Characteristics: Wood Strawberry plants are 3 to 6 inches in height. They spread by runners. Flowers are white to yellow with five broad petals, and numerous green-yellow stamens, appearing May through August. The fruit appears soon after flowering and is a red berry, which is much smaller in size than our moderngrocery store variety. Its seeds are located on the surface of the fruit, rather than embedded in the skin. The stems and leaves are slightly hairy. The leaves are compound with 3 coarsely toothed leaflets that narrow and are slightly tapered toward the tip.
Habitat: Wood Strawberry grows well in dry to moist open woods, stream banks, pastures, and old fields.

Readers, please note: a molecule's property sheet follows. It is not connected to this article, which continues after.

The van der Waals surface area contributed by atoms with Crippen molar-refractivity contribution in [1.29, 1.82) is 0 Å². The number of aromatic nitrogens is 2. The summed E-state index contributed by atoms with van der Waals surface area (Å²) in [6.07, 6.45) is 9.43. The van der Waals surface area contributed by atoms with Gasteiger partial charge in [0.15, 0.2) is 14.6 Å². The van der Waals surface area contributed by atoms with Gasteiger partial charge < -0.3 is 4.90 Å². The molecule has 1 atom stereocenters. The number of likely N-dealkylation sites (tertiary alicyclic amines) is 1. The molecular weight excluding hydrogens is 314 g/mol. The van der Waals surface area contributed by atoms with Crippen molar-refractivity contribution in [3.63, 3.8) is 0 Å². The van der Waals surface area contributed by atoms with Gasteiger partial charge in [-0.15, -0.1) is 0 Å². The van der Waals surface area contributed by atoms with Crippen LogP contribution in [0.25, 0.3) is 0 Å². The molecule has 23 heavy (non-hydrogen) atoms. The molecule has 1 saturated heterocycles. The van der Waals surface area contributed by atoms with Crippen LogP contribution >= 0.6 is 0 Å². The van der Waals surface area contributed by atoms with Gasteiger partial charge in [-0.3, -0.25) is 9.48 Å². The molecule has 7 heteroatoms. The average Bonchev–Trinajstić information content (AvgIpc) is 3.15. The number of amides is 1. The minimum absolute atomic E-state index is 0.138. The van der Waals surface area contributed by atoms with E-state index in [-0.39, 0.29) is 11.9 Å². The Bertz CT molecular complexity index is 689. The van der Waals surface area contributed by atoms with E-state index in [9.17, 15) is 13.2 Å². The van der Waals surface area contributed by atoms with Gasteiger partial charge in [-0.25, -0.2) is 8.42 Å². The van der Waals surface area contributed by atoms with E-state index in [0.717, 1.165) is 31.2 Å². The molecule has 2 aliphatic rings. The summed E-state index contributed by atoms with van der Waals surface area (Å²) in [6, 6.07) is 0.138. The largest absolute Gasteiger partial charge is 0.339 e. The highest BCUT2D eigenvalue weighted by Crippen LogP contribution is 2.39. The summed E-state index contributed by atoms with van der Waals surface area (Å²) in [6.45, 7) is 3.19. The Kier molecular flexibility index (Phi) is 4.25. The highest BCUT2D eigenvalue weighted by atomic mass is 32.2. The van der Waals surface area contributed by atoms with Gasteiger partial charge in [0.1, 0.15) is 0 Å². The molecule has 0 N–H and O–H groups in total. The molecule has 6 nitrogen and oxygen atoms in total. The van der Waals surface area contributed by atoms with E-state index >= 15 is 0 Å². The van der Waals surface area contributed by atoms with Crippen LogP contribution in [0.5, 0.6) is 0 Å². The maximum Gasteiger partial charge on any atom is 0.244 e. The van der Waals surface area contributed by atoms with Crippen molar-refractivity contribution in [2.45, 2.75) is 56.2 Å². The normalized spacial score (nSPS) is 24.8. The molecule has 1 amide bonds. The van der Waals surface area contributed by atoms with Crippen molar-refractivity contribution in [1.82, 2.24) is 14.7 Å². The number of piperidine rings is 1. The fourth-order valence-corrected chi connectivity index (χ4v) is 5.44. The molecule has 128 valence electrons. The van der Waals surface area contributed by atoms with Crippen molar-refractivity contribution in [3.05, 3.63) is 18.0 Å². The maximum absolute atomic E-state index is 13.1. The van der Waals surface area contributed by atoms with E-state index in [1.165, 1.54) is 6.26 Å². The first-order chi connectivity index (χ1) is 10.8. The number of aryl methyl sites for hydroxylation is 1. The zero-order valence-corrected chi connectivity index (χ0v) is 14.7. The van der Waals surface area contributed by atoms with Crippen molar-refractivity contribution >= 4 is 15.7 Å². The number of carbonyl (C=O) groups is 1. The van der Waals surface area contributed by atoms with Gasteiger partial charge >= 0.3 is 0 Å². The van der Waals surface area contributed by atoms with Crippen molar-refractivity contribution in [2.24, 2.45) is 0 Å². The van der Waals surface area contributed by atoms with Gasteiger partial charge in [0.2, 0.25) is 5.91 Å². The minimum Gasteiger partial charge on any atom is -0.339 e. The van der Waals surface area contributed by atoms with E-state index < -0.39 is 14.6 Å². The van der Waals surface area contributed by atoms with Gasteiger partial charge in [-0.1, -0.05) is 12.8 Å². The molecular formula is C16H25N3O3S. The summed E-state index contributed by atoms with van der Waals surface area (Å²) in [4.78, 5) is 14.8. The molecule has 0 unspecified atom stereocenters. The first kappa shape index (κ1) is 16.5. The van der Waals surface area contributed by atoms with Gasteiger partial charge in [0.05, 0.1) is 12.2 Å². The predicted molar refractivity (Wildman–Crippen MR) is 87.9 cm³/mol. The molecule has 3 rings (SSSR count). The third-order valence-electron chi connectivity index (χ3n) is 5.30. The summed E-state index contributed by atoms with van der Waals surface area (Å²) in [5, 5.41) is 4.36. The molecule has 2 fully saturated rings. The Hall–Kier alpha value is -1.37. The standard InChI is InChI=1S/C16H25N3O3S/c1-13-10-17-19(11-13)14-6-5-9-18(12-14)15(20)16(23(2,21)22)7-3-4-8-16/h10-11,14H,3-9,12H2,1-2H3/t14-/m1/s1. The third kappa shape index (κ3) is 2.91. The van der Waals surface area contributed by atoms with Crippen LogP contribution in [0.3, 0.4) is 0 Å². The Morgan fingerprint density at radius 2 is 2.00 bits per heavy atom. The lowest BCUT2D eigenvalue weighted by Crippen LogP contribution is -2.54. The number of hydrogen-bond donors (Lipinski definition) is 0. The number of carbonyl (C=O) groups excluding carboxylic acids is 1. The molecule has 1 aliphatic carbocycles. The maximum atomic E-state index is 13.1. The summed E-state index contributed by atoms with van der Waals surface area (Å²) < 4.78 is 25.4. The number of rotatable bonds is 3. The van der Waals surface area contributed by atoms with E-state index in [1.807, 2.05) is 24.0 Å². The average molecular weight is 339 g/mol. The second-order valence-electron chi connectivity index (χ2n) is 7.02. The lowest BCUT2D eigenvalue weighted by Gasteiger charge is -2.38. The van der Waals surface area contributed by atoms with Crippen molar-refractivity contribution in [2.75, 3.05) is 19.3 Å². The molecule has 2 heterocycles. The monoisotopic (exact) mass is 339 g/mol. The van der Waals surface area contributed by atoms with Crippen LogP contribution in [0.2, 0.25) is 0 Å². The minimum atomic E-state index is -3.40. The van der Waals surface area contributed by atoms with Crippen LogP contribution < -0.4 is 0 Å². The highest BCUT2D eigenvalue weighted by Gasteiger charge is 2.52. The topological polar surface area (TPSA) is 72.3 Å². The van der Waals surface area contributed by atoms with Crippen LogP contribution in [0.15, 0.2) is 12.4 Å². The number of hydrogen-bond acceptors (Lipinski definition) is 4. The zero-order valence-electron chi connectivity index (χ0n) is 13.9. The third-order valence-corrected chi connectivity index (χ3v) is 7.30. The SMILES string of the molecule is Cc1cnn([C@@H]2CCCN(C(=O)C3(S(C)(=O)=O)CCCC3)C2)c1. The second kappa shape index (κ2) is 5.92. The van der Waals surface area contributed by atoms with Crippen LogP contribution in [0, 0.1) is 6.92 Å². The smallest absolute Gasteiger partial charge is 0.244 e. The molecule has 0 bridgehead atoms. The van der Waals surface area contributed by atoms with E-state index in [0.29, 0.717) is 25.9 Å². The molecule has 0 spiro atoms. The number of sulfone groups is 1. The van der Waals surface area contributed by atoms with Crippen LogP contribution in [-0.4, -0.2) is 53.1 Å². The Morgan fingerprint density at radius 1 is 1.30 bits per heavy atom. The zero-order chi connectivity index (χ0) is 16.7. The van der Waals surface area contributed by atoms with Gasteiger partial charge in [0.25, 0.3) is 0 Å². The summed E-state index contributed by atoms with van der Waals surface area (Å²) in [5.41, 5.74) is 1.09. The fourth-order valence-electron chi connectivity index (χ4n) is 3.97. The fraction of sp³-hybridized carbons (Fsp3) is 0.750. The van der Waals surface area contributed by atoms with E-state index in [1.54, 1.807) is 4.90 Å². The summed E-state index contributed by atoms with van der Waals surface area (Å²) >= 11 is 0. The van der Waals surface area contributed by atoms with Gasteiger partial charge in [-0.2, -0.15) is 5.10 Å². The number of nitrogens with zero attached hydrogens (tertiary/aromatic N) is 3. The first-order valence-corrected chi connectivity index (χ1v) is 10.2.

Range: It is found throughout most of North America except for the southeastern United States.
Native American Uses: Wood Strawberry was used to treat colds. It was also used as a disinfectant, an oral aid, and a pediatric aid. In addition, the fresh fruit was eaten and tea was made from the leaves. The Chippewa, Dakota, and Iroquois are among the Native American tribes that utilized this species.
Colonial Uses: The leaves contain high quantities of vitamin C. Minutemen from the American Revolution were saved from scurvy by drinking a tea made from the fresh green foliage of the wild Strawberry. In addition, they would eat the fruit fresh, collect and dry some for winter use, or allow it to ferment into a wine or vinegar.
Modern Uses: Today they are not widely consumed, but can be made into preserves or used in baking.
10515 Mackall Road, St. Leonard, MD 20685